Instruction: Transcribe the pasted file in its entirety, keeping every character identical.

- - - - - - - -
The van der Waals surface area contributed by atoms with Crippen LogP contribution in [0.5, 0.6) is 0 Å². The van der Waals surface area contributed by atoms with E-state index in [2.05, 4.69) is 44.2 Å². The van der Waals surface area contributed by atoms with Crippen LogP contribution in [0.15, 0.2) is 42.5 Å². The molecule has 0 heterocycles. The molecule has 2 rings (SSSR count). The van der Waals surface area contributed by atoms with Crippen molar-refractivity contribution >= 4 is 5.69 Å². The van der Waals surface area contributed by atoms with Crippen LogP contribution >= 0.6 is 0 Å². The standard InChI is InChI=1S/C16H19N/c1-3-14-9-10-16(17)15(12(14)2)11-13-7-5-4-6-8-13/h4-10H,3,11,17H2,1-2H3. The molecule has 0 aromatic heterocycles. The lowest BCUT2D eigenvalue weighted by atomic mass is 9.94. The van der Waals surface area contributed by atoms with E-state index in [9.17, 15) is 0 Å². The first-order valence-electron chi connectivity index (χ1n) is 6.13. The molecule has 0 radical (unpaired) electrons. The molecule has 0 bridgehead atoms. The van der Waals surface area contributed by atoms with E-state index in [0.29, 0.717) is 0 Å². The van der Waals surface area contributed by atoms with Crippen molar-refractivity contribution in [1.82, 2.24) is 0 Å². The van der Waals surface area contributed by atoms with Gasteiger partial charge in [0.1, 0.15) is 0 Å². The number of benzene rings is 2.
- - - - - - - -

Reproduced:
The van der Waals surface area contributed by atoms with Crippen LogP contribution in [0.5, 0.6) is 0 Å². The van der Waals surface area contributed by atoms with E-state index in [2.05, 4.69) is 44.2 Å². The van der Waals surface area contributed by atoms with Crippen LogP contribution in [0.15, 0.2) is 42.5 Å². The molecule has 0 heterocycles. The molecule has 2 rings (SSSR count). The van der Waals surface area contributed by atoms with Crippen molar-refractivity contribution >= 4 is 5.69 Å². The van der Waals surface area contributed by atoms with Crippen LogP contribution >= 0.6 is 0 Å². The standard InChI is InChI=1S/C16H19N/c1-3-14-9-10-16(17)15(12(14)2)11-13-7-5-4-6-8-13/h4-10H,3,11,17H2,1-2H3. The molecule has 0 aromatic heterocycles. The lowest BCUT2D eigenvalue weighted by atomic mass is 9.94. The van der Waals surface area contributed by atoms with E-state index in [9.17, 15) is 0 Å². The first-order valence-electron chi connectivity index (χ1n) is 6.13. The molecule has 0 radical (unpaired) electrons. The molecule has 0 bridgehead atoms. The van der Waals surface area contributed by atoms with E-state index in [0.29, 0.717) is 0 Å². The van der Waals surface area contributed by atoms with Crippen molar-refractivity contribution in [1.82, 2.24) is 0 Å². The van der Waals surface area contributed by atoms with Gasteiger partial charge in [0.1, 0.15) is 0 Å². The number of benzene rings is 2.